Maria Farias has been without health insurance since 2011, when her husband lost his job.
The Port Richmond resident, who is from Paraguay, relies on a public health center, where she pays $10 to see a doctor, because she doesn't think she can afford nearly $300 a month for insurance.
"I'm still thinking about how I can get health insurance," Farias, 45, said Sunday at a festival celebrating the Feast of Our Lady of Guadalupe, a major event for Latino Catholics.
"I'm just afraid it's not going to be as affordable as they say," Farias said.
Farias is among thousand of Latinos in Philadelphia who don't have health insurance. The uninsured rate for Latinos is the highest in the city: 16 percent, compared with 12 percent overall.
The festival that Farias attended at St. Peter the Apostle Church at Girard Avenue and North Fifth Street was one of at least two events in Philadelphia on Sunday trying to bring down that high rate, which experts attribute to language difficulties, cultural differences, and financial reasons.
Further north on Fifth Street, in the city's Feltonville neighborhood, nonprofit groups were at Esperanza College to help Spanish speakers enroll for health insurance in the federal online marketplace.
Tuesday is the deadline for coverage that starts Jan. 1. Enrollment continues through January for coverage that starts later.
Skilled outreach by activists who understand differences in Latinos communities is key to getting Latinos to buy health insurance, said Kevin Counihan, the chief executive of the federal Health Insurance Marketplace.
"It's not a monolithic group. In many parts of the country, you can have 16 different types of Hispanic communities, and half of them don't talk to each other," said Counihan, who on Sunday visited two Philadelphia churches where pastors were encouraging people to sign up for health insurance.
After speaking with brokers after church at Yesha Ministries in South Philadelphia, Counihan met at Esperanza with Spanish speakers who are on the front lines helping people sign up for insurance to get ideas about how to improve the process.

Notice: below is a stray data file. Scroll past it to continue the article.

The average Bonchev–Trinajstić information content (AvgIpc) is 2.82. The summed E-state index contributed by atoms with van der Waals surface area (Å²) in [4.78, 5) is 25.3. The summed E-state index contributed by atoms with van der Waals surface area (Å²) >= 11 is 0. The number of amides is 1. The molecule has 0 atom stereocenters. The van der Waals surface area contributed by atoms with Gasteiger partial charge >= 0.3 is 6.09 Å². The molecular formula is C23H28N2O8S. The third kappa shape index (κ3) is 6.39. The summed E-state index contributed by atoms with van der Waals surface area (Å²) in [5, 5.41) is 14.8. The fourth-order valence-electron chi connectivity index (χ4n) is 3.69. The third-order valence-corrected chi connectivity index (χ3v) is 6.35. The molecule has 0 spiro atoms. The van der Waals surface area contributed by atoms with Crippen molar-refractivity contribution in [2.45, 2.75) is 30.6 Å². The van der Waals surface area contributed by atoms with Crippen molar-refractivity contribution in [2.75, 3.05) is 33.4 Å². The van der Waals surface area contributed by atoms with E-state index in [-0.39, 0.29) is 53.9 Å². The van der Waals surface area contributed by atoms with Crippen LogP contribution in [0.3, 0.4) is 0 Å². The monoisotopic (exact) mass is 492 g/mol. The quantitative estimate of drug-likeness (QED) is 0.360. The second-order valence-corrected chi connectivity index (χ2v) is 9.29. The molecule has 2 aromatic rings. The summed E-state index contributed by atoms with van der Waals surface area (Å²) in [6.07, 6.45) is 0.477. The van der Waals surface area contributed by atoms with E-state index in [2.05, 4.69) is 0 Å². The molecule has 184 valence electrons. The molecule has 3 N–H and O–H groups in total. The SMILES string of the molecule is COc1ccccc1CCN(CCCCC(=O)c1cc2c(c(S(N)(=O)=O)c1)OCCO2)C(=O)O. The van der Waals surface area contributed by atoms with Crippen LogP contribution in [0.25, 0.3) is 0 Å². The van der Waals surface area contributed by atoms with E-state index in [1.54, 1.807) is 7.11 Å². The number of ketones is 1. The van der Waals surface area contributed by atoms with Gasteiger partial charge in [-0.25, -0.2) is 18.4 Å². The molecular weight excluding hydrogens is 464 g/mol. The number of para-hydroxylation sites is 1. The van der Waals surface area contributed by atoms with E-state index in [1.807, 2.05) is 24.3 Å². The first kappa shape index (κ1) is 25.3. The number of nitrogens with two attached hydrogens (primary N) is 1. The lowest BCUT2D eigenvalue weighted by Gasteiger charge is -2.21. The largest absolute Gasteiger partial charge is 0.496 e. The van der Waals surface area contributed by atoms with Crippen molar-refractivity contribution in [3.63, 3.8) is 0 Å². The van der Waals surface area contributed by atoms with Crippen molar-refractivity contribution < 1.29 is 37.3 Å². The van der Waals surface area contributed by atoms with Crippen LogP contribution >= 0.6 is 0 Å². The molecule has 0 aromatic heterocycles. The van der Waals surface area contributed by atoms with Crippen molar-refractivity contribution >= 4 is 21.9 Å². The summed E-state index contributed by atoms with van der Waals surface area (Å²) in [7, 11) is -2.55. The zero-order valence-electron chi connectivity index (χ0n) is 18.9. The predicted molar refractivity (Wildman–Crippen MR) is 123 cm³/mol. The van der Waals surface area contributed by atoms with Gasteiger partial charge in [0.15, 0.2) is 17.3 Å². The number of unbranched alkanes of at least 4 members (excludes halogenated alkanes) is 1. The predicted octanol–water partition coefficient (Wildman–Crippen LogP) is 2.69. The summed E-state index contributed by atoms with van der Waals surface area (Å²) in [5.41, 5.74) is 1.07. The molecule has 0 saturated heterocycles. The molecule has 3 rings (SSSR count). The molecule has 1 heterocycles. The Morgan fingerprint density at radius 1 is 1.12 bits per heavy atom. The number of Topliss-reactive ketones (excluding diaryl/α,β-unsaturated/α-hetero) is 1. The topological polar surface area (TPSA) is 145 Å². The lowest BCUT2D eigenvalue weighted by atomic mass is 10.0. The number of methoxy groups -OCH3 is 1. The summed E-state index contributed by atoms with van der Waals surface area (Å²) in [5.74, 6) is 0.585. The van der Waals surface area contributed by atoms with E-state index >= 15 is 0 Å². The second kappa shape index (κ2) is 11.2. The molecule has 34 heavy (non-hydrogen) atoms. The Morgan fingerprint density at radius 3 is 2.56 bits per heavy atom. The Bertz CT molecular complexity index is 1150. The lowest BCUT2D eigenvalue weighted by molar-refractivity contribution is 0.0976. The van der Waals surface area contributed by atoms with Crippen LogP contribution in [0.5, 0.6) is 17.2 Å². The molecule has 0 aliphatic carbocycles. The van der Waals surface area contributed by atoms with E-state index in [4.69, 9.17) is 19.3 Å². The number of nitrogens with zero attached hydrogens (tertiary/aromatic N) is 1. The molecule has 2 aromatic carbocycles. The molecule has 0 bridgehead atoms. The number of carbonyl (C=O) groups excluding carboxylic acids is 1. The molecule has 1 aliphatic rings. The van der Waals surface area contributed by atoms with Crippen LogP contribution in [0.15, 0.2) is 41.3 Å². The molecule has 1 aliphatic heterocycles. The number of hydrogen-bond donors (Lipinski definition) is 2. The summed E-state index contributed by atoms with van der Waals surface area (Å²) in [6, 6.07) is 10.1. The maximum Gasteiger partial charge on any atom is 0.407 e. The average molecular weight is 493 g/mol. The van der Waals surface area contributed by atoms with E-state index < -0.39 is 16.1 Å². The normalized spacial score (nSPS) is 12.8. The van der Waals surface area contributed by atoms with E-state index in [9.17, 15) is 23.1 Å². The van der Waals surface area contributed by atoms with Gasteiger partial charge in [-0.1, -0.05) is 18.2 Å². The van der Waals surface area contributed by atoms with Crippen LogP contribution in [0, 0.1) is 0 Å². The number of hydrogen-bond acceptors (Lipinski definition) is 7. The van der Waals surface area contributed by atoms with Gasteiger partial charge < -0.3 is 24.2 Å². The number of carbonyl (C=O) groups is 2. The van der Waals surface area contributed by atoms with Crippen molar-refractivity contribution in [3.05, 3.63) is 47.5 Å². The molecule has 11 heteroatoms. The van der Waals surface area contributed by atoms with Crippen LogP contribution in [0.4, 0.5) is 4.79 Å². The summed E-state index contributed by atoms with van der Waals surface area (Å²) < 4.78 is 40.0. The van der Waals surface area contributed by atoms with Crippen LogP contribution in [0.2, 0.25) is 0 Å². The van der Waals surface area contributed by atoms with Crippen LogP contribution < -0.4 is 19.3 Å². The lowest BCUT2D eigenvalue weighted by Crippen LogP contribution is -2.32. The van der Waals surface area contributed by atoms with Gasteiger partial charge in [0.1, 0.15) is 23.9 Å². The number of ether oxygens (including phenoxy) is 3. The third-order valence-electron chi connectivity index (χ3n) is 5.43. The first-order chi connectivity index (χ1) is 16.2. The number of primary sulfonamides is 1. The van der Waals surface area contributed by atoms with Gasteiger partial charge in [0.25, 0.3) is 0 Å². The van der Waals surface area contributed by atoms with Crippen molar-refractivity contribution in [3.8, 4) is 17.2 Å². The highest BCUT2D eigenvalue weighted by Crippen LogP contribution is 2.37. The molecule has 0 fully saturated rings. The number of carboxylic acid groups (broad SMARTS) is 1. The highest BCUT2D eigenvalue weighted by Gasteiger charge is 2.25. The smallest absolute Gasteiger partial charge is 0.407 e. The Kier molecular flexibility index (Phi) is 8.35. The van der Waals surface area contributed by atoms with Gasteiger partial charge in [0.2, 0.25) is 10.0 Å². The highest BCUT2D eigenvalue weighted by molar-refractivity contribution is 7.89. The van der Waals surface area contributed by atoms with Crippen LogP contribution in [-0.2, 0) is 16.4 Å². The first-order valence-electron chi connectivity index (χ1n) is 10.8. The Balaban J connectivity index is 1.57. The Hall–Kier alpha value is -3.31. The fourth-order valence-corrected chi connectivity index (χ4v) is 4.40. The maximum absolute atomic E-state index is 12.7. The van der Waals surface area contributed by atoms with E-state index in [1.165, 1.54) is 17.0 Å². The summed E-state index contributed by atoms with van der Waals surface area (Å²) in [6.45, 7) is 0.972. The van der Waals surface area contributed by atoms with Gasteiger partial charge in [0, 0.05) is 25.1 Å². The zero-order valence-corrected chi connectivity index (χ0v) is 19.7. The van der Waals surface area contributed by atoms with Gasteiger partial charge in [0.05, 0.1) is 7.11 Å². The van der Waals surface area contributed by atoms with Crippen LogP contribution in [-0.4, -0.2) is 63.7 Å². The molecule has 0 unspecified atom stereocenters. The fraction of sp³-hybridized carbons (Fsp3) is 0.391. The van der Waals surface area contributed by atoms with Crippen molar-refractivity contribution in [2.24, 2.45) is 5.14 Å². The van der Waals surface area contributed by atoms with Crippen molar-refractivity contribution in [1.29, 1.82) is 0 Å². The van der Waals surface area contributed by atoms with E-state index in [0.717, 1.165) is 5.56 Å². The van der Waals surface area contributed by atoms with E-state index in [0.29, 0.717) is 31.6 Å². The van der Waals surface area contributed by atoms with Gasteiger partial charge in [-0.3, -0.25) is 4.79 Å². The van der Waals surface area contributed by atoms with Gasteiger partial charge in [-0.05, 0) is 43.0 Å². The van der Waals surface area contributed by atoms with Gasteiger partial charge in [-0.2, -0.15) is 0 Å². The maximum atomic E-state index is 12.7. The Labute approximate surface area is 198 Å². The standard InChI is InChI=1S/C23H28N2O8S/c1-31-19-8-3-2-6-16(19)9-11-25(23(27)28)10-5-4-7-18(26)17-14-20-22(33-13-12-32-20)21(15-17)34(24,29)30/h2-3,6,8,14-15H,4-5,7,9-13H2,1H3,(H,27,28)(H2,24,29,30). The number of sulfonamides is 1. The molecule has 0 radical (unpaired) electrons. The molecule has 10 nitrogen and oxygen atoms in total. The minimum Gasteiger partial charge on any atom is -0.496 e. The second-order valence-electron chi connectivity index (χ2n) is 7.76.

Making it simpler is key.
Pedro Rodriquez, an organizer for Enroll America, a nonprofit helping with enrollment, said Sunday at Esperanza that Latinos want to know up front how much something is going to cost.
But with health insurance, there's no simple answer to that, he said, because the premium is different for every person, not to mention the wide range of deductibles, coinsurance, and co-pays.
To help alleviate the lack of clarity on cost, federal regulators on Friday introduced an online out-of-pocket-cost calculator.
"The purpose of that tool is to allow people to get an estimate - based on the metal tier that they are looking at - what their overall cost of coverage would be," Counihan said, referring to the platinum, gold, silver, and bronze pricing structure.
The festival at St. Peter the Apostle, which included a mariachi band and Paraguayan dancers, was sponsored by Independence Blue Cross, the region's largest health insurer.
As part of a push to reach the Latino community, Independence increased the number of Spanish-speaking agents it employs to 20 this year, up from five last year, said Paula Sunshine, vice president of Independence's consumer business.
The goal of Independence's presence at the festival was raise its profile in the Spanish-speaking community, Sunshine said. "We don't expect people to be ready to buy insurance today," she said.
In addition to Catholic parishes, the company also has been active at supermarkets that cater to the Latino community.
Jesus Hernandez, 54, of South Philadelphia, welcomed the chance to speak with an Independence representative. He lost his job as an installer of marble and granite kitchen countertops in September.
Hernandez said he is healthy, but still wants to know if Independence can help him get insurance.
"They will give me a call Monday and we'll see what happens," he said.